Before you can begin to have an effective voir dire, you must first decide what kind of jury you want. You must consider more than just age, race, and gender. You must also consider what life experiences you want your jury to have had. An article written by Lisa Blue, Robert Hirschhorn, and Macy Jaggers is an excellent guide for the voir dire process.
The article first talks about how to come to the conclusion of who is the perfect juror for your case. This is done by creating a profile and by looking for clues in the questionnaire. Next, the article talks about getting the jurors talking. This is an extremely important part of any voir dire process because the more the jurors talk, the more you can learn about them. The article talks about psychological techniques, questioning techniques, and communication techniques. The final section talks about keeping your perfect jurors.
This article is an excellent starting place to being thinking about your voir dire. This section contains other articles that will help you prepare to have an effective voir dire.
There are some excellent written materials on the voir dire process. Contained within this section are a few of the written resources that I recommend.
This article focuses on looking for a different, more effective way of choosing a jury. Especially helpful in this article is sample questions that focuses on important subjects (race, alcoholism, self-defense, jumping to conclusions, etc.). Further, at the end of the article, there is a great section that talks about how to follow up with a potential juror when he or she shows bias.
This article focuses on conducting an effective voir dire from the defense's perspective. It deals specifically with issues with media exposure, stereotypes, jury research, jury questionnaires, and courtroom communication. Thus this article is helpful not only for communicating with the jury, but also with the judge and opposing party.
This article focuses on the fact that all jurors have individual biases and prejudices. It continues to talk about how attorneys can learn about these biases and prejudices and how to use them to the attorney's advantage.
Blue's Guide to Jury Selection: How to Conduct a Meaningful and Effective 30–Minute Voir Dire (Westlaw password required for this link)
This Appendix goes into great detail in how to conduct an effective voir dire within 30 minutes. While the law is based on Texas voir dire law, the text contains various amazing tips that will help any practitioner conduct an effective voir dire. The appendix can be found on westlaw at 2 Blue's Guide to Jury Selection Appendix G-1 (West & ATLA 2004).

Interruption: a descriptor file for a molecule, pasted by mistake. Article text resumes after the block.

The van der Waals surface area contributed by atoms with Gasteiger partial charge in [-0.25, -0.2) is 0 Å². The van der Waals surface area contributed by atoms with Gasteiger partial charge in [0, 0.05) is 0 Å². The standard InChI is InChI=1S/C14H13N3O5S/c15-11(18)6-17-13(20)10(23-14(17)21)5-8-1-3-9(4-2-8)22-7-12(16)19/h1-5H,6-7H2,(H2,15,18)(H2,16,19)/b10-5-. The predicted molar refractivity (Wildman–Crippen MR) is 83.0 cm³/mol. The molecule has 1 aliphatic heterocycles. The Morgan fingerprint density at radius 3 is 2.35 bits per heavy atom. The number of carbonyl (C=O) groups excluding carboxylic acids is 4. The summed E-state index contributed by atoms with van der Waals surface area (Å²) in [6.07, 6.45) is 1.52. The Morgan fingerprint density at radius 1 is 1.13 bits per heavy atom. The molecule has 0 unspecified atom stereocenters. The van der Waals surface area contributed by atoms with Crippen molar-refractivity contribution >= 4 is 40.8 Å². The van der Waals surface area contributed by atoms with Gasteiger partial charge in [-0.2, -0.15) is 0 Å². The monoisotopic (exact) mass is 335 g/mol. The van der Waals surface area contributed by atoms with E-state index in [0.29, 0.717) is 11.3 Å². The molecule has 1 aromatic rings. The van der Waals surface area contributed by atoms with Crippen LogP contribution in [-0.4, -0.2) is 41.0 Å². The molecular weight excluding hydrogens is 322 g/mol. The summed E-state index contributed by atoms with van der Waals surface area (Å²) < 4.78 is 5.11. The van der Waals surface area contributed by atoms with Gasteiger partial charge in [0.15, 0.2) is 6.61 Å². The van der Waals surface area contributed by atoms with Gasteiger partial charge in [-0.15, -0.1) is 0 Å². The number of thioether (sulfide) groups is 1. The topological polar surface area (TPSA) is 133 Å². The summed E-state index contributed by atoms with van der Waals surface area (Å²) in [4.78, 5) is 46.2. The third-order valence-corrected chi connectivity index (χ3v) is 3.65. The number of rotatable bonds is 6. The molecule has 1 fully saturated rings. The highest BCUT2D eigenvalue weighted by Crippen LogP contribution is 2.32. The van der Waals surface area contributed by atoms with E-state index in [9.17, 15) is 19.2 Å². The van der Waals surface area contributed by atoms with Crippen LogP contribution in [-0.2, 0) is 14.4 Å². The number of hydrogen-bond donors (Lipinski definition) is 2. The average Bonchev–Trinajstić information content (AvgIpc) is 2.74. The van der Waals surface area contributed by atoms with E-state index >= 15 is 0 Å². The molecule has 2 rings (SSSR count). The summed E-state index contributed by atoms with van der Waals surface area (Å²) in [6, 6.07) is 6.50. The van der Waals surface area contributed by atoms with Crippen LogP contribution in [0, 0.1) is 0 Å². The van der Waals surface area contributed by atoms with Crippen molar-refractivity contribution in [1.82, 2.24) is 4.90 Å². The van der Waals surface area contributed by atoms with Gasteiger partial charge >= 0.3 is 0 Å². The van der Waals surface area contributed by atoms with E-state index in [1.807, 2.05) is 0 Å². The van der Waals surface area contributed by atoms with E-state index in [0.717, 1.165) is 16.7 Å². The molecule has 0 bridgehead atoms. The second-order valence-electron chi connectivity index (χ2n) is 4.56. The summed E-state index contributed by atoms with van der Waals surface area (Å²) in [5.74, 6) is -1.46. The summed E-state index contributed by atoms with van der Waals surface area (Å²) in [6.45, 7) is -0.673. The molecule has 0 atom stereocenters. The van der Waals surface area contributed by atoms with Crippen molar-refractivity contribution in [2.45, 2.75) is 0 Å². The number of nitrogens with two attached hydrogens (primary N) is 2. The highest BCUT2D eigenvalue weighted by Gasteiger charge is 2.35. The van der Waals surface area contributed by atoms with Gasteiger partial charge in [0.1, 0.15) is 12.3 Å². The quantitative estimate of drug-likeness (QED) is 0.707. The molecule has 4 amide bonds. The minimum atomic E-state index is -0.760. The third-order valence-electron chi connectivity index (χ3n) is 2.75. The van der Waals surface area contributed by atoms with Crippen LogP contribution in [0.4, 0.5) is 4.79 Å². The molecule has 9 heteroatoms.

Jury Selection and Voir Dire in Criminal Cases (Westlaw password required for this link)
This American Jurisprudence article examines jury selection and voir dire for a criminal case. It is an excellent resource for basic law on the legal background of voir dire, scope of questioning, challenges, and illustrative voir dire for criminal cases. American Jurisprudence is available in print, or on westlaw.
The Pepperdine Law Review compiled an amazing handbook for objections that should be made during various stages of a criminal and civil trial. There is a section on Objections during Jury Selection. This section includes objections for misstating the law, questions that may embarrass the veniremen, hypothetical questions. The section also includes guidance on having a venireman excused for cause, when a venireman has conflicting answers, using peremptory challenges, and final objections to the composition of the jury. It can be found at the link above, or in print.
Missouri Practice Series
The Missouri Practice Series contains an incredible amount of compilations on the voir dire process and law in Missouri. It is the first source that should be used for Missouri law. Spefically, § 19:2. Purpose of voir dire, § 19:4. Use of questionnaires, and § 10.5. Voir dire are excellent beginning resources. Also contained within the Missouri Practice materials are specific topics, like dealth qualification and individual voir dires. These resources are available for purchase in print and exclusively on Westlaw.
The Florida Jury Selection Blog: This blog is designed for trial attorneys, who have spent their careers in the courtroom seeking victory and justice for their clients. We know that jury selection is a critically important process and that it can be maddeningly difficult. We walk a tight-rope over a mine-field trying to find jurors who can be truly open-minded; people who will open up their hearts and minds to hear our client’s case. And we know from experience that in order for true justice to prevail, the jury that decides the case must be nothing less than “omni exceptione majores” – above all challenge. - See more at: http://www.juryblog.com/why-this-blog/#sthash.6dZtCxF2.dpuf